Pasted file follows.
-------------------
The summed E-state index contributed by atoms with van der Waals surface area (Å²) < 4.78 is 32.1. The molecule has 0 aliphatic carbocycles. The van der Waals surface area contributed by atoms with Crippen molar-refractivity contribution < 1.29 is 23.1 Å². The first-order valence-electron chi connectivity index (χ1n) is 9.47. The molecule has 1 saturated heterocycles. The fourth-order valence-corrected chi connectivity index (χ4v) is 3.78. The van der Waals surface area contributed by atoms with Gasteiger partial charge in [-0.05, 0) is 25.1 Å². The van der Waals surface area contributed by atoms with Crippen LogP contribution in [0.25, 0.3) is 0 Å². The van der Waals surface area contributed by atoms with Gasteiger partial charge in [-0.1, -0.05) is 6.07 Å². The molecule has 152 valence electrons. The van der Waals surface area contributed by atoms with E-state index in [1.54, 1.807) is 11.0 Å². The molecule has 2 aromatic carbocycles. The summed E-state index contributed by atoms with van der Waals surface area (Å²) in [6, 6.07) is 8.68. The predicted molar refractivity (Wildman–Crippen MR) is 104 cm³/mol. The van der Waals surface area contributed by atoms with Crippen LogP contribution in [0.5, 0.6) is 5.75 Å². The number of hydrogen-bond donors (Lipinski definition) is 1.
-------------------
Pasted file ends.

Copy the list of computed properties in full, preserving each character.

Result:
The summed E-state index contributed by atoms with van der Waals surface area (Å²) < 4.78 is 32.1. The molecule has 0 aliphatic carbocycles. The van der Waals surface area contributed by atoms with Crippen molar-refractivity contribution < 1.29 is 23.1 Å². The first-order valence-electron chi connectivity index (χ1n) is 9.47. The molecule has 1 saturated heterocycles. The fourth-order valence-corrected chi connectivity index (χ4v) is 3.78. The van der Waals surface area contributed by atoms with Gasteiger partial charge in [-0.05, 0) is 25.1 Å². The van der Waals surface area contributed by atoms with Crippen LogP contribution in [0.25, 0.3) is 0 Å². The van der Waals surface area contributed by atoms with Gasteiger partial charge in [-0.1, -0.05) is 6.07 Å². The molecule has 152 valence electrons. The van der Waals surface area contributed by atoms with E-state index in [1.54, 1.807) is 11.0 Å². The molecule has 2 aromatic carbocycles. The summed E-state index contributed by atoms with van der Waals surface area (Å²) in [6, 6.07) is 8.68. The predicted molar refractivity (Wildman–Crippen MR) is 104 cm³/mol. The van der Waals surface area contributed by atoms with Crippen LogP contribution in [0.5, 0.6) is 5.75 Å². The number of hydrogen-bond donors (Lipinski definition) is 1.